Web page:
/usr/bin/sudo -H -u ${BASH_REMATCH[1]} zsh -c '~/.wp-cli/bin/wp db export'

    # prompt user of upgrade
    echo "Upgrading: " ${PATH_STRING}

    # do wp-cli magic
    /usr/bin/sudo -H -u ${BASH_REMATCH[1]} bash -c '/usr/local/bin/wp core update'
    /usr/bin/sudo -H -u ${BASH_REMATCH[1]} bash -c '/usr/local/bin/wp core update-db'
    /usr/bin/sudo -H -u ${BASH_REMATCH[1]} bash -c '/usr/local/bin/wp plugin update --all'
    /usr/bin/sudo -H -u ${BASH_REMATCH[1]} bash -c '/usr/local/bin/wp theme update --all'



Note: This script assumes that your paths are full paths including the username folder.

As you’ll see in the “paths” variable in the top, you’ll want to change those placeholders to real paths on your server where your WordPress installs are located.

Executing the script

From here you just need to change the permissions of your new file:

$ chmod 755

Then, you can run it anytime you want to upgrade all of your WordPress installs:

$ ./
Tutorials Workflow

Making SSH logins super-quick

SSH access is pretty essential these days in web development. Especially if you have root access to a server, or using tools like Grunt, Git or Sass. But signing into them can be very time consuming.

I just recently put together a straightforward workflow (OSX and Linux) for logging into a server via SSH.

Using an SSH Config file

The SSH Config file saves your usernames, hosts and ports into a single config file.

  1. If the config file isn’t there, create it by running these commands:
    $ mkdir ~/.ssh # this directory may already exist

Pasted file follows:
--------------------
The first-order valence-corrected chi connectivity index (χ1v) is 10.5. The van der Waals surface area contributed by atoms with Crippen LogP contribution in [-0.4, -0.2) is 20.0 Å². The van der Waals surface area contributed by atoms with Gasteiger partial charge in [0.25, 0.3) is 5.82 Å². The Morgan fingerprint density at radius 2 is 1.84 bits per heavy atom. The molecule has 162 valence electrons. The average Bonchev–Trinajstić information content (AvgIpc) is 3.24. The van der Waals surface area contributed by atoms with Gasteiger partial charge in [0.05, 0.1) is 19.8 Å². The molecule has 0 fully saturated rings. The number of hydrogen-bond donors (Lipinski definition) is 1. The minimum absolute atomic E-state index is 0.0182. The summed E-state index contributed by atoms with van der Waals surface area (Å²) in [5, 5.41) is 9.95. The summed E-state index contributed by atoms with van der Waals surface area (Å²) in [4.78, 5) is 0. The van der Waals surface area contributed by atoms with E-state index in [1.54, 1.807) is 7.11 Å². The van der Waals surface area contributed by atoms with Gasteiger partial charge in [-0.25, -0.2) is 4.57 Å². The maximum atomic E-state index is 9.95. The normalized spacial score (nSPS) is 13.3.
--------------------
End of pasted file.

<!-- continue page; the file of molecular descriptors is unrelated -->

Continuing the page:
$ vim ~/.ssh/config
  2. Now you can edit this file and add the following code for each server you want to connect to:
    Host ryan
        Port 22 #The default port for SSH.
        User user_name
  3. Now, you can simply type ssh ryan to connect to the server.

Creating SSH Keys

But it is still asking for your password. So let’s get rid of that step too by creating an SSH key. SSH keys are a great tool to secure access to servers. It gives you the ability to use super-secure passwords because you don’t have to remember them. But they are kind of a pain to setup.

Run the following comands:

$ ssh-keygen -f ~/.ssh/ryan -C "ryan"
$ ssh ryan 'mkdir ~/.ssh && touch ~/.ssh/authorized_keys #these files may already exist, so you may get an error. Don't worry
$ cat ~/.ssh/ | ssh ryan 'cat >> .ssh/authorized_keys'
  1. The first command creates the key. For simplicity’s sake, I named the key the same name as our SSH config shortcut name, “ryan”. When asked for a passphrase, simply hit return twice.
  2. The second command is creating a spot on the server to hold your ssh key.
  3. The last command copies your public key up to the server.

And Bob’s your uncle, you are all done! No more typing passwords in when pushing and pulling Git repos. No more forgetting IP addresses of servers. And best of all, you can now make your passwords sooper secure 50 character random strings, because you won’t need to type time in manually on a regular basis.

Update: If you are using git, you’ll need to update your remote path with the shortcut name, otherwise it won’t use your ssh key:

url = ssh://SHORTCUT_NAME/path/to/git/repo
Troubleshooting Workflow

Ugh. Checking out files with Perforce

If you are one of the unfortunates that have to use Perforce version control (I prefer Git), you may have the same annoyance I do:

File Not Readable

If you are like me and used to Git, where you don’t have to check out files, try this little ditty:

  1. Checkout your whole folder you are working on (for me, it’s the WordPress theme I’m writing).
  2. When you are all done with your changes, right-click that same folder and click revert unchanged files ($ p4 revert -a) and that unchecks out the files you didn’t touch.

Not as great as just using a version control system that doesn’t require checking out files, but better than getting this alert on every file you try to edit (or every file sass or uglify tries to compile).